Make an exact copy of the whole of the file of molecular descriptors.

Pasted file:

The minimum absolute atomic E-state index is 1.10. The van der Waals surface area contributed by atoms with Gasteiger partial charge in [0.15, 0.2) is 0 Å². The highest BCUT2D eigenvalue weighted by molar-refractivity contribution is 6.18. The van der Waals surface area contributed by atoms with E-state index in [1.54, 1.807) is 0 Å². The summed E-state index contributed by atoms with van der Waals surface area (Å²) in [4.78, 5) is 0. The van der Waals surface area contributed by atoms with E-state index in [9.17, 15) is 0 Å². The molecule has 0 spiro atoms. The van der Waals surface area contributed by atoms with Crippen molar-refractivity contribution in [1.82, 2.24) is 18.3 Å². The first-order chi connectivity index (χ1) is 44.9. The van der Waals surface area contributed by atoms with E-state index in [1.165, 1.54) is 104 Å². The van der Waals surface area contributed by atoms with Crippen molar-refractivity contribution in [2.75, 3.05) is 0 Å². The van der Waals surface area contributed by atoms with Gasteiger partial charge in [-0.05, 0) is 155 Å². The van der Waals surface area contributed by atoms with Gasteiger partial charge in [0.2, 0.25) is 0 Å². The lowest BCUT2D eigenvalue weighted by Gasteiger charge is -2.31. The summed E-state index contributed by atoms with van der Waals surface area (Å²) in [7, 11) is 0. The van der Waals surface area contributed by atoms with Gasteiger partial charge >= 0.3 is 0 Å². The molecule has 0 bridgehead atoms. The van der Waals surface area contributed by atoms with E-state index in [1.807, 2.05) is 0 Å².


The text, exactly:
The minimum absolute atomic E-state index is 1.10. The van der Waals surface area contributed by atoms with Gasteiger partial charge in [0.15, 0.2) is 0 Å². The highest BCUT2D eigenvalue weighted by molar-refractivity contribution is 6.18. The van der Waals surface area contributed by atoms with E-state index in [1.54, 1.807) is 0 Å². The summed E-state index contributed by atoms with van der Waals surface area (Å²) in [4.78, 5) is 0. The van der Waals surface area contributed by atoms with E-state index in [9.17, 15) is 0 Å². The molecule has 0 spiro atoms. The van der Waals surface area contributed by atoms with Crippen molar-refractivity contribution in [1.82, 2.24) is 18.3 Å². The first-order chi connectivity index (χ1) is 44.9. The van der Waals surface area contributed by atoms with E-state index in [1.165, 1.54) is 104 Å². The van der Waals surface area contributed by atoms with Crippen molar-refractivity contribution in [2.75, 3.05) is 0 Å². The van der Waals surface area contributed by atoms with Gasteiger partial charge in [-0.05, 0) is 155 Å². The van der Waals surface area contributed by atoms with Gasteiger partial charge in [0.2, 0.25) is 0 Å². The lowest BCUT2D eigenvalue weighted by Gasteiger charge is -2.31. The summed E-state index contributed by atoms with van der Waals surface area (Å²) in [7, 11) is 0. The van der Waals surface area contributed by atoms with Gasteiger partial charge >= 0.3 is 0 Å². The molecule has 0 bridgehead atoms. The van der Waals surface area contributed by atoms with E-state index in [1.807, 2.05) is 0 Å².